Congress Could Approve Marijuana Measures This Week


Current funding for the U.S. government runs out on Friday, and negotiators from both chambers of Congress are working out details of a spending deal to keep federal agencies operating through Fiscal Year 2016. The legislation could include several important provisions related to marijuana policy.

The amendments in question would:

* Prevent the Department of Justice and the Drug Enforcement Administration from spending money to interfere with the implementation of state medical marijuana laws.

-Similar language was enacted last year and is current law for Fiscal Year 2015. On June 3, the House approved the amendment by a vote of 242-186 and on June 11, the Senate Appropriations Committee adopted the amendment by a vote of 21-9.

* Prevent the Department of Justice and the Drug Enforcement Administration from spending money to interfere with the implementation of state industrial hemp research programs.

-Similar language was enacted last year and is current law for Fiscal Year 2015. On June 3, the House approved the amendment by a vote of 289-132 and on June 11, the Senate Appropriations Committee approved the amendment by a voice vote.

* Allow doctors with the Department of Veterans Affairs to recommend medical marijuana to military veterans, and prevent the V.A. from denying services to veterans because they are medical marijuana patients in accordance with state law.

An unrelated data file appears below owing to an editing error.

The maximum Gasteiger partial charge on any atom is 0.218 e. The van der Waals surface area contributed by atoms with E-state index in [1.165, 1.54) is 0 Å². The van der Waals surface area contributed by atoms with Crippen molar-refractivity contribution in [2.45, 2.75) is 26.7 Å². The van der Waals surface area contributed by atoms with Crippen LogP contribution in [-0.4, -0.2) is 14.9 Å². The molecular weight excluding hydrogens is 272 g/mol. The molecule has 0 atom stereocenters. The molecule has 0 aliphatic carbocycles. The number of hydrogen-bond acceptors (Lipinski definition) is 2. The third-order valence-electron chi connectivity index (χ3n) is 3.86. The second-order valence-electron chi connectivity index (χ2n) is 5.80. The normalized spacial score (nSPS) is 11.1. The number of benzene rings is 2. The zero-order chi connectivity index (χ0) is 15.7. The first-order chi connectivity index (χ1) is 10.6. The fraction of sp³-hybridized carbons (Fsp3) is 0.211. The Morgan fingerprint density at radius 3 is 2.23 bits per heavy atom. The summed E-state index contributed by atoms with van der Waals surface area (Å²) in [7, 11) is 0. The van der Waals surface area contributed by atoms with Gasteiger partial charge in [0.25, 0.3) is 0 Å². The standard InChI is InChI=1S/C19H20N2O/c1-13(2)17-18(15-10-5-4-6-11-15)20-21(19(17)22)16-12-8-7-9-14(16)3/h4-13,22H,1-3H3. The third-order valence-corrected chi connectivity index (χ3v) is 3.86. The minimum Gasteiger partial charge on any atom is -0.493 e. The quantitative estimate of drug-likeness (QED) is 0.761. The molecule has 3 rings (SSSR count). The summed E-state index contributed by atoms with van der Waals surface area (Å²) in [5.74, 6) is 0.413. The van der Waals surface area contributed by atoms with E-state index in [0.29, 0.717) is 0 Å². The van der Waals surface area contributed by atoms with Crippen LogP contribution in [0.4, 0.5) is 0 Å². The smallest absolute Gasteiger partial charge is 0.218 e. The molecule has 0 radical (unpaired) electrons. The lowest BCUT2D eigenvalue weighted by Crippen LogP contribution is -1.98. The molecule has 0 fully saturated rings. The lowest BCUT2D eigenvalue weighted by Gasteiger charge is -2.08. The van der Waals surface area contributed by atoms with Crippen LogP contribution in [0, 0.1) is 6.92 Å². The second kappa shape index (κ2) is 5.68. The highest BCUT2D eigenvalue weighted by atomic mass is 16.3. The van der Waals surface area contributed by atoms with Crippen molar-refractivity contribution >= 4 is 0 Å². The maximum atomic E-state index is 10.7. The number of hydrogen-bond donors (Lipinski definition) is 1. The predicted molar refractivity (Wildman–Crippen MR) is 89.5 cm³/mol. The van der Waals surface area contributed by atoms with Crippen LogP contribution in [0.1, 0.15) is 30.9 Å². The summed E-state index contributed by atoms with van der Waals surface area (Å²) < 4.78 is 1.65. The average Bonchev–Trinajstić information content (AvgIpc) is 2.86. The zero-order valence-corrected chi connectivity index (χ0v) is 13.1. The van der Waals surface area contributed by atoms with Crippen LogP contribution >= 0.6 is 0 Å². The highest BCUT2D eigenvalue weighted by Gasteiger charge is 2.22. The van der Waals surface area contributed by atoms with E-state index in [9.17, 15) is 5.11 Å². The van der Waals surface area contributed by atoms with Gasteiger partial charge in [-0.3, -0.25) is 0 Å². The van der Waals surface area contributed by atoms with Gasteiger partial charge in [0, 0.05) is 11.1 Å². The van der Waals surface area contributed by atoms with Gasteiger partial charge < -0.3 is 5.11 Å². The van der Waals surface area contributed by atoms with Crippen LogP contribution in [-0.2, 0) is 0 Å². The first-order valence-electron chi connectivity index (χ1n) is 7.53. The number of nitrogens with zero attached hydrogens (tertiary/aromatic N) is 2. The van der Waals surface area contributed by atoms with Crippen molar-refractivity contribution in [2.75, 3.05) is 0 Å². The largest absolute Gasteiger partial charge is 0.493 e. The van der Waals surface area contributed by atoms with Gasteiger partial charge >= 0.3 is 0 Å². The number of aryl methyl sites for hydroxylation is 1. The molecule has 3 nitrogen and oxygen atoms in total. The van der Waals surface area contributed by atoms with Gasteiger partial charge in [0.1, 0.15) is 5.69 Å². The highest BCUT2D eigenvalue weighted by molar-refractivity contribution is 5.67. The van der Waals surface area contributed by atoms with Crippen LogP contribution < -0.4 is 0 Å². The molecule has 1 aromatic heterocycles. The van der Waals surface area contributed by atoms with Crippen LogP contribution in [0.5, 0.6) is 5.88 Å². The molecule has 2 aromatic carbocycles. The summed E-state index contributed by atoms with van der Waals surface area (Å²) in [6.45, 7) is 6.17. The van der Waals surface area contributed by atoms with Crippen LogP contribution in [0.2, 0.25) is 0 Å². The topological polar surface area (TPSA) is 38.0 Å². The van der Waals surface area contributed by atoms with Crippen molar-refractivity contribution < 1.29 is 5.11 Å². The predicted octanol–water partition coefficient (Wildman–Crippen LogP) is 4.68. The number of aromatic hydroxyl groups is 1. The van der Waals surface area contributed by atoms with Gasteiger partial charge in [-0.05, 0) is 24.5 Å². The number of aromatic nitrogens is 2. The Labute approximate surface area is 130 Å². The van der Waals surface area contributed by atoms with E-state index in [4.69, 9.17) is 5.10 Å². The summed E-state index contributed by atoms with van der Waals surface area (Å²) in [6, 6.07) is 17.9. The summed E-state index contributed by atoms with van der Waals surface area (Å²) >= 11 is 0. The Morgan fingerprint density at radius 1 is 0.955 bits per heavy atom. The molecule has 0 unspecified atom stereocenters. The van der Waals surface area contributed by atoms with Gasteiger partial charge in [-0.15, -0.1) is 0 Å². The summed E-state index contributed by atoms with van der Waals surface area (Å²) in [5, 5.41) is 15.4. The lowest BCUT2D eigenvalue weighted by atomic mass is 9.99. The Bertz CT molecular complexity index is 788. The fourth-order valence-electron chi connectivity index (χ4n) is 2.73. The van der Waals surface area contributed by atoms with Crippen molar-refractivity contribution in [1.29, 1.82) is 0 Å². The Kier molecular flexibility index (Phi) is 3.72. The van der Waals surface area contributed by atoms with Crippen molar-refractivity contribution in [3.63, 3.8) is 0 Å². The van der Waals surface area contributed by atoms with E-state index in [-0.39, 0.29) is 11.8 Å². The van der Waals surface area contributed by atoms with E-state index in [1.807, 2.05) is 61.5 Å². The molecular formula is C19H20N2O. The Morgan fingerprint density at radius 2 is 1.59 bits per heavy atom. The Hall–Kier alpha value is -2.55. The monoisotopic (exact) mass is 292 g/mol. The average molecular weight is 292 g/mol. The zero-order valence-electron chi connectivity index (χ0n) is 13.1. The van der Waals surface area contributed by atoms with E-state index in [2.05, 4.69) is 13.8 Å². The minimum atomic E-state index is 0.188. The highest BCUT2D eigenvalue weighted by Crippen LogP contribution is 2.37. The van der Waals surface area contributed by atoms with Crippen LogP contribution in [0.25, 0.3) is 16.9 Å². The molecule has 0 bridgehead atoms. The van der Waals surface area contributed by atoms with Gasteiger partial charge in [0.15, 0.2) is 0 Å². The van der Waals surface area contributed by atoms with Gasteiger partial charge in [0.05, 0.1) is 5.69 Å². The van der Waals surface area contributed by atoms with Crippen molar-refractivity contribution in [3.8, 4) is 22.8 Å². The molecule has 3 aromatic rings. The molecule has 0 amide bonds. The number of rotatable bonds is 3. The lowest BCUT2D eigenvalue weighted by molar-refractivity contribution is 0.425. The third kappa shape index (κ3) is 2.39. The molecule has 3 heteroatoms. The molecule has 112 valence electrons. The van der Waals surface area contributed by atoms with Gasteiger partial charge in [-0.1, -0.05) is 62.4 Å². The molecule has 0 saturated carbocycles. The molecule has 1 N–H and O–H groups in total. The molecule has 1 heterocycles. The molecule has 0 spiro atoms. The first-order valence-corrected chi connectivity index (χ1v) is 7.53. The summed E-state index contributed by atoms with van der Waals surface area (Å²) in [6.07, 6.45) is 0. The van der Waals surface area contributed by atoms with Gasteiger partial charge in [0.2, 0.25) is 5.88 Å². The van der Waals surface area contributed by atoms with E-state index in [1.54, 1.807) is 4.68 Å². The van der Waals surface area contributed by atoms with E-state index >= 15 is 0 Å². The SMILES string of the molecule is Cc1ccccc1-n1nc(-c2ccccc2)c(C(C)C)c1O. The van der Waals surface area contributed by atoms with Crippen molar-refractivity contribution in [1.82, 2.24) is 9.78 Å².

-On April 30, the House narrowly rejected the amendment by a vote of 210-213 but on May 21, the Senate Appropriations Committee approved the amendment by a vote of 18-12, and its language was included in a bill passed by the full Senate on November 10.

* Prevent the federal government from punishing banks for doing business with state-legal marijuana providers.

-On July 23, the Senate Appropriations Committee approved the amendment to by a vote of 16-14.

The measures above were all included in a package of spending bills introduced in October by powerful Senate Appropriations Committee Chairman Thad Cochran (R-MS), representing what he thought could pass the Senate as final funding measures for 2016.

Cochran’s legislation also excluded language from previous years’ spending bills that has prevented Washington, D.C. from spending money to implement a system of legalized and taxed sales of marijuana. If that language is also absent from the final omnibus spending bill negotiators are currently working on, the District of Columbia will be able to move forward with enacting marijuana sales regulations that the mayor and local lawmakers have indicated they support but have been stymied from moving forward with due to ongoing Congressional interference.

House and Senate negotiators are currently battling over several other policy riders related to Syrian refugees, abortion, net neutrality, guns, campaign finance rules and environmental regulations. As a result, it is expected that they will miss Friday’s deadline for arriving at a final deal, and Congress is likely to pass a short-term five-day extension of current funding to avoid a government shutdown, at least until Wednesday.